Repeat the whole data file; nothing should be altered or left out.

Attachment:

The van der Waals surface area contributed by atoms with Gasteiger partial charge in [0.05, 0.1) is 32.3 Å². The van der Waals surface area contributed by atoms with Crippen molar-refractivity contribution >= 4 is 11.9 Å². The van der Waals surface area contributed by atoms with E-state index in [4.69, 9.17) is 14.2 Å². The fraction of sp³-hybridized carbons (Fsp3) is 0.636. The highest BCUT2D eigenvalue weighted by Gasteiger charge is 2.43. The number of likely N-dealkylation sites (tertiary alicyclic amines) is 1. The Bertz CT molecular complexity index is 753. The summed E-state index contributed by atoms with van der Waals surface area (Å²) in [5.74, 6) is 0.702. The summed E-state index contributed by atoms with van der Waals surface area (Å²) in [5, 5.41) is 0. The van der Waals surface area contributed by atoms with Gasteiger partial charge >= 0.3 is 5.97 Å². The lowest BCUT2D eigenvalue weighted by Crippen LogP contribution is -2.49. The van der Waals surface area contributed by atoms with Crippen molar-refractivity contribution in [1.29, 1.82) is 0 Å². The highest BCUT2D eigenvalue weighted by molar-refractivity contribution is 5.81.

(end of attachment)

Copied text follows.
The van der Waals surface area contributed by atoms with Gasteiger partial charge in [0.05, 0.1) is 32.3 Å². The van der Waals surface area contributed by atoms with Crippen molar-refractivity contribution >= 4 is 11.9 Å². The van der Waals surface area contributed by atoms with E-state index in [4.69, 9.17) is 14.2 Å². The fraction of sp³-hybridized carbons (Fsp3) is 0.636. The highest BCUT2D eigenvalue weighted by Gasteiger charge is 2.43. The number of likely N-dealkylation sites (tertiary alicyclic amines) is 1. The Bertz CT molecular complexity index is 753. The summed E-state index contributed by atoms with van der Waals surface area (Å²) in [5.74, 6) is 0.702. The summed E-state index contributed by atoms with van der Waals surface area (Å²) in [5, 5.41) is 0. The van der Waals surface area contributed by atoms with Gasteiger partial charge >= 0.3 is 5.97 Å². The lowest BCUT2D eigenvalue weighted by Crippen LogP contribution is -2.49. The van der Waals surface area contributed by atoms with Crippen molar-refractivity contribution in [1.29, 1.82) is 0 Å². The highest BCUT2D eigenvalue weighted by molar-refractivity contribution is 5.81.